UPA looks overseas for domestic gains

UPA looks overseas for domestic gains

New Delhi: The ruling United Progressive Alliance, or UPA, is moving to strengthen its engagement with Islamic governments, with an eye on at least partly gaining domestic political mileage.

The Congress-party led government hopes the effort will appease Muslim voters who may have been angered by the nuclear deal with the US, some analysts say, as it looks to state polls this year and general elections in the next.

The government will receive Palestinian President Mahmoud Abbas on 7 October, his second visit since the UPA took over in May 2004. In October, external affairs minister Pranab Mukherjee will visit Iran to follow up on his 29 July trip when he sought to speed up the $7.4 billion (Rs34,262 crore) Iran-Pakistan-India gas pipeline project.

Abbas is expected to attend a groundbreaking ceremony for a new Palestinian embassy building in the national capital. “We have given land in the Diplomatic Enclave (in New Delhi’s Chanakyapuri area) for a new embassy building for Palestine. It will be completed in December," minister of state for external affairs E. Ahamed said.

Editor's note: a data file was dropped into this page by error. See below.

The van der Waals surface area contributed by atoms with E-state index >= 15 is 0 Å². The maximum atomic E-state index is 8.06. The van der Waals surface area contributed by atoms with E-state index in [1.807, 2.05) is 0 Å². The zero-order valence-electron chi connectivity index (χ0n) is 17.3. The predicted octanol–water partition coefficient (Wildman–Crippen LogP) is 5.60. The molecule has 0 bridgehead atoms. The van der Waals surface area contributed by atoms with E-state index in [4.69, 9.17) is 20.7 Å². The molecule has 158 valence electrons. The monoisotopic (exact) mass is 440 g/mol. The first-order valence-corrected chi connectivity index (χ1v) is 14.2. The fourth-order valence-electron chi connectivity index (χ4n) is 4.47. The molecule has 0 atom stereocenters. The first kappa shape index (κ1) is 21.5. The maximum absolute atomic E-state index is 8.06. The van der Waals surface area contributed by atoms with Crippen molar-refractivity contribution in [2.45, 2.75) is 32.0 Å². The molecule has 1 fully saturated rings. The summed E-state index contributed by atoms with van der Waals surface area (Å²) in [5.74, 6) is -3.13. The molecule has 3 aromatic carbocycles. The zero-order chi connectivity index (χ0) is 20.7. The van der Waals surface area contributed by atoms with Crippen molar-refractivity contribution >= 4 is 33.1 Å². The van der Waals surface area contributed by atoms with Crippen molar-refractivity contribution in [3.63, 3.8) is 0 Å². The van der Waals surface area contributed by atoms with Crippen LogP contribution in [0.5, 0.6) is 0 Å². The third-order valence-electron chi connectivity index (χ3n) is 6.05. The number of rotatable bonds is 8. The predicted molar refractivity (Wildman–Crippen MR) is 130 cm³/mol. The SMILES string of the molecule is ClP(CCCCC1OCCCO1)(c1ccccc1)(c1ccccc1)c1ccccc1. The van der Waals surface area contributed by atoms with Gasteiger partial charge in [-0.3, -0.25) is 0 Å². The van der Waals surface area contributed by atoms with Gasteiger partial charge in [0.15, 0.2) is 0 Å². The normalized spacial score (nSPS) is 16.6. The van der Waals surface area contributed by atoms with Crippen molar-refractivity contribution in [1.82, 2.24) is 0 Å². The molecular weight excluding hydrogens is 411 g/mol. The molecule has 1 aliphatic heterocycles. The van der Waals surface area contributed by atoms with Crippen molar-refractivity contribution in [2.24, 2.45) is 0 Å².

The visit will help revive the strong links between New Delhi and Palestine, Ahamed said. “It is the continuation of the process of strengthening the ongoing deep-rooted relations with Palestine and the Palestinian cause," he said.

“India has been extremely careful (that) its relations with any third country should not affect the long-standing relations with Palestine," he added. India, which has supported the Palestinian cause, also shares strong economic and defence ties with Israel.

Bidyut Chakrabarty, a professor in the department of political science at Delhi University, said the effort to build closer ties with Islamic countries had both domestic and international dimensions.

“Domestically, by being friendly with these countries, the government is trying to win over the Muslim population," Chakrabarty said.

The new thrust to bilateral ties with Islamic countries comes almost a year after the government, as reported by Mint on 13 September 2007, was accused of neglecting relations with West Asia, the largest concentration of Islamic countries, as it pursued stronger ties with the US.

The government’s pursuit of the nuclear deal with the US, which is still pending passage by the US Congress, has been seen by some commentators and political parties as having the potential to alienate Muslims. According to the 2001 census, India had 138 million Muslims, their largest concentration outside of Indonesia.

Predictably, the main Opposition Bharatiya Janata Party (BJP) said the effort to improve ties with Islamic governments was designed to “appease the Muslims".

“They want to pursue vote-bank politics," BJP spokesman Prakash Javadekar said. Congress spokesman Manish Tewari dismissed the charge. “The Congress party always supported the Palestinian cause and when the party government commenced engagement with Israel, it was not at the cost of Palestine," he said. “With Iran, there has been a continuing engagement."